In Raising Cain, Thompson and Kindlon write: "When we first began working with and speaking about boys, a large part of our task was to convince skeptical parents and educators . . . that boys suffer deeply as a result of the destructive emotional training our culture imposes upon them, that many of them are in crisis, and that all of them need help. Perhaps because men enjoy so much power and prestige in society, there is a tendency to view boys as shoo-ins for future success."

The women's movement has lent great strength to organizations that formed to help girls, just as the civil-rights movement has close ties to groups that help minority kids. But the men's movement? The men's movement still seems like a punch line. Traditional masculinity may or may not be causing problems for boys, but there's no arguing with the fact that "manly" men, "real" men, win more than their fair share of power and prestige.

Ronald Levant, dean of psychology at Nova Southeastern University in Fort Lauderdale, Florida, founded the Fatherhood Project at Boston University in 1973, and is considered by some to be a father of masculinity studies in Boston. He puts it this way: "Men benefit a great deal from the current arrangement of society. So we shy away from the term 'movement' . . . a movement implies 750,000 people marching on Washington. When you've got the most privileged group marching, it's a little like the aristocrats marching on Wall Street demanding more money."

So even if boys are suffering in schools and elsewhere, their advocates in the academy are careful to diffuse anger rather than whip it up. They have a difficult job, in some ways more difficult than demanding a redistribution of societal power. A challenge to masculinity, after all, isn't just a request to share power: it's a challenge to our very definition of power.

Gender roles and their power dynamics weave a complicated web of emotional and psychological patterns over us, some of which certainly have biological roots (even when they're not biological necessities). Gender is inescapable, the lens through which we filter experience -- one of the first things we know about ourselves is our sex. So it's hard to step outside gender to see the absurdity of partitioning human qualities and human experience into two mutually exclusive camps.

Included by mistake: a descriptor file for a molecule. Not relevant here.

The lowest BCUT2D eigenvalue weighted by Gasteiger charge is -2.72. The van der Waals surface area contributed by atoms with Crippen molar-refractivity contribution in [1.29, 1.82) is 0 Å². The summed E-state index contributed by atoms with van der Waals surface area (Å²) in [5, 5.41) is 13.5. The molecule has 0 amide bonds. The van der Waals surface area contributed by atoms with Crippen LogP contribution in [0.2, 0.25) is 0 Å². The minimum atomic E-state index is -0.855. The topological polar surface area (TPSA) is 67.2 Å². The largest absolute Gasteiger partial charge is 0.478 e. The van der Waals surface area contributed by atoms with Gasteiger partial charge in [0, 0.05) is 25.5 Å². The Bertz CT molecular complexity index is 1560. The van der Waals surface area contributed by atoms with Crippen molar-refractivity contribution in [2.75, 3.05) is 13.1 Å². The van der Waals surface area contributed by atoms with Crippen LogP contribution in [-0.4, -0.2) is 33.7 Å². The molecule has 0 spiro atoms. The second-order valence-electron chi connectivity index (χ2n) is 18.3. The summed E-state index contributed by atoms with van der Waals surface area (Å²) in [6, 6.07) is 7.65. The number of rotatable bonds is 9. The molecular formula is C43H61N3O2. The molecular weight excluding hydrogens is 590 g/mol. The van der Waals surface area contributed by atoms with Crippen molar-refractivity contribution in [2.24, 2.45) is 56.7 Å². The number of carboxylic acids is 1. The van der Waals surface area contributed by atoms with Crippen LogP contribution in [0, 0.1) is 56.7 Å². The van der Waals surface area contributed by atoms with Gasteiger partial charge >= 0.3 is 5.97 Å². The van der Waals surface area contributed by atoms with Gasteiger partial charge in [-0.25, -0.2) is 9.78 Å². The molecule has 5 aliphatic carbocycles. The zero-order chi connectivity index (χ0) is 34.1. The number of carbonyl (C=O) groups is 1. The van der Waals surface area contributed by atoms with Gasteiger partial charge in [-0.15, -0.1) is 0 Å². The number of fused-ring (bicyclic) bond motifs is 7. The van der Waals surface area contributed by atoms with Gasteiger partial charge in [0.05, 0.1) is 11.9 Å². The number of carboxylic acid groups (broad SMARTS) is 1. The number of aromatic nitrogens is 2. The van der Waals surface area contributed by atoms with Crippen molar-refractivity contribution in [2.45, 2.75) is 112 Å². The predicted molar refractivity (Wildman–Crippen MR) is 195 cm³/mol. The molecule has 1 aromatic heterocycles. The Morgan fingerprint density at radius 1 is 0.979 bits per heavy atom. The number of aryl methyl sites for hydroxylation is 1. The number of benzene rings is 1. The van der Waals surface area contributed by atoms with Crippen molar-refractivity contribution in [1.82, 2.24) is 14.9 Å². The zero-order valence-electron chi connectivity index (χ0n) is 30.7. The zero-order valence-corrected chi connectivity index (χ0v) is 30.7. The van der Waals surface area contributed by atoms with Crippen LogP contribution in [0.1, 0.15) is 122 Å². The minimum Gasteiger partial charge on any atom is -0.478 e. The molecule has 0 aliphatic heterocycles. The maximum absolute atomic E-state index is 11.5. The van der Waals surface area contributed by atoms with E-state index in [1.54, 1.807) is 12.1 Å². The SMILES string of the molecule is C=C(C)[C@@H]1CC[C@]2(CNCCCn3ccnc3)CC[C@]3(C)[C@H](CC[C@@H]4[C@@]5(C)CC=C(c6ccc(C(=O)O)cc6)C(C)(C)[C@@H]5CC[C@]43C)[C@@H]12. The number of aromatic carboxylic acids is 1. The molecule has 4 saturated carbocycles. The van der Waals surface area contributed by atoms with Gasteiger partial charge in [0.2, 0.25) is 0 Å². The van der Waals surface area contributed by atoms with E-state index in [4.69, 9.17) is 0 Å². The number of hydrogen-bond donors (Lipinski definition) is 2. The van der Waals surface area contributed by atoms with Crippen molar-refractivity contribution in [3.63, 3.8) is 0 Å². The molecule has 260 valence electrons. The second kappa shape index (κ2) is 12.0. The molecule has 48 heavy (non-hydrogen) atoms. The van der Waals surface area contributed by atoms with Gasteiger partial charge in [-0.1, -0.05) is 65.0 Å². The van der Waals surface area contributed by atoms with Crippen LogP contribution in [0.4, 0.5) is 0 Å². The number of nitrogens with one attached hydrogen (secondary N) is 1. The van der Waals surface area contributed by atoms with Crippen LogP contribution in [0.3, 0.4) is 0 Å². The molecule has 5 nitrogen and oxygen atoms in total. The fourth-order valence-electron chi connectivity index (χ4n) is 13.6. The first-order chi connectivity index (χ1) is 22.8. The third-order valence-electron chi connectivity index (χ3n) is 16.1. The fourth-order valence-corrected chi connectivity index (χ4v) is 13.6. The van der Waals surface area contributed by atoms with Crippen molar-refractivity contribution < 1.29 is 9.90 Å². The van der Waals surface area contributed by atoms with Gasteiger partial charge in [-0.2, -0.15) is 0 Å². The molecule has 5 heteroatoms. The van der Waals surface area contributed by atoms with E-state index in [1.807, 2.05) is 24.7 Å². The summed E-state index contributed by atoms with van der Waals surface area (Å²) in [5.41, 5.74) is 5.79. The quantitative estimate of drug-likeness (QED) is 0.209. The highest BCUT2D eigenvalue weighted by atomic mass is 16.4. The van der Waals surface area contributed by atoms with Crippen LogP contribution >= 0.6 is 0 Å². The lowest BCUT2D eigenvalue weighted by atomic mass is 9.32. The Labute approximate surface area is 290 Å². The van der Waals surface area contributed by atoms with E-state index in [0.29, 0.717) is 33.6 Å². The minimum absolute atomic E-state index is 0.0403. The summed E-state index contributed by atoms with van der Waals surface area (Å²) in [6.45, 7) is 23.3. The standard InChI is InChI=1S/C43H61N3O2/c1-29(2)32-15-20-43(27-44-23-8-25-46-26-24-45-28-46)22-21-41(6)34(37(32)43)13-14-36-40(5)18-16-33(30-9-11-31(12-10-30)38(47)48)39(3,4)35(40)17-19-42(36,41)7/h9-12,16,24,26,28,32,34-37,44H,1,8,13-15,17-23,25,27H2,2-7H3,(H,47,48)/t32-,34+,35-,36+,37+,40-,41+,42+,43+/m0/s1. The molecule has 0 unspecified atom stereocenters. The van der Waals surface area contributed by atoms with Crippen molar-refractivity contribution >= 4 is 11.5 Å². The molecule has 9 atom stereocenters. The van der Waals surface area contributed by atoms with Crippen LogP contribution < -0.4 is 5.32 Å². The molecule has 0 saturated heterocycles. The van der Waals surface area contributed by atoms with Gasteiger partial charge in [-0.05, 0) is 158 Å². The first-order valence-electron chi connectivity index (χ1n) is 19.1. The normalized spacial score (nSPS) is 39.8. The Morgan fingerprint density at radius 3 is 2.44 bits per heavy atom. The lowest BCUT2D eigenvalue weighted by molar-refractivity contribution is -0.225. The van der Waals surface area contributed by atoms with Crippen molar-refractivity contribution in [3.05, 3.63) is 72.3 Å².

But absurd it is, the boys'-studies authors believe. "Gender roles are kind of cartoonish in how two-dimensional they are -- that men are always tough and aggressive and never feel anything, and women are very pretty and skinny and always sweet and nice," says Levant. "It's apparent that this is a fiction, and worse, it's a very destructive fiction."


The feminist threat?

If the world of ideas were a playground, Christina Hoff Sommers would be the girl kicking other kids in the shins. And, as you might expect, she is not exactly the most popular kid in theclass.

In the field of boys' studies, Sommers has launched high-profile salvos recently with a cover article for the Atlantic Monthly and a new book, The War on Boys: How Misguided Feminism Is Harming Our Young Men (Simon and Schuster).

Her premise is similar to that of other authors in the field: she looks at boys' academic performance and test scores and detects something quite wrong. And she too bemoans the "climate of disapproval" surrounding boys.

But there the similarities end. The boys'-studies authors blame society and outdated notions of masculinity. Sommers blames feminists and their excessive handwringing over an imaginary crisis among girls. And she delivers a traditionalist's lament: why can't we just turn back the clock and raise boys to be gentlemen?

Sommers isn't a child specialist: she's a former Clark University philosophy professor and a fellow at the American Enterprise Institute, a right-wing think tank. She does not, like the researchers she attacks, go out and talk to boys. Her last book was Who Stole Feminism? How Women Have Betrayed Women (Simon and Schuster, 1995), and her new book is largely a continuation of her campaign against feminists. For instance, Sommers dedicates two chapters solely to an attack on Harvard's Carol Gilligan, who argues that girls have been shortchanged by growing up in a patriarchally structured society. She also lights into male scholars sympathetic to feminists, such as Bill Pollack.

Not surprisingly, the Boston boys'-studies authors, overall, are saddened by Sommers's work. Michael Thompson takes issue with Sommers's idea that to take care of our boys, we should stop trying to make things better for girls. "My view of human life as a psychologist is that there's plenty of suffering to go around," he says.

"I find it dangerous," says Pollack of Sommers's view. "In all of recorded history, we've never solved anything by going backwards." Sommers's construction of the issue as a "war," he says, is "atavistic." Eli Newberger calls it "extremely destructive and anti-feminist."

Or, as Michael Thompson sums it up, "This is not a chess game between the genders." -- Michelle Chihara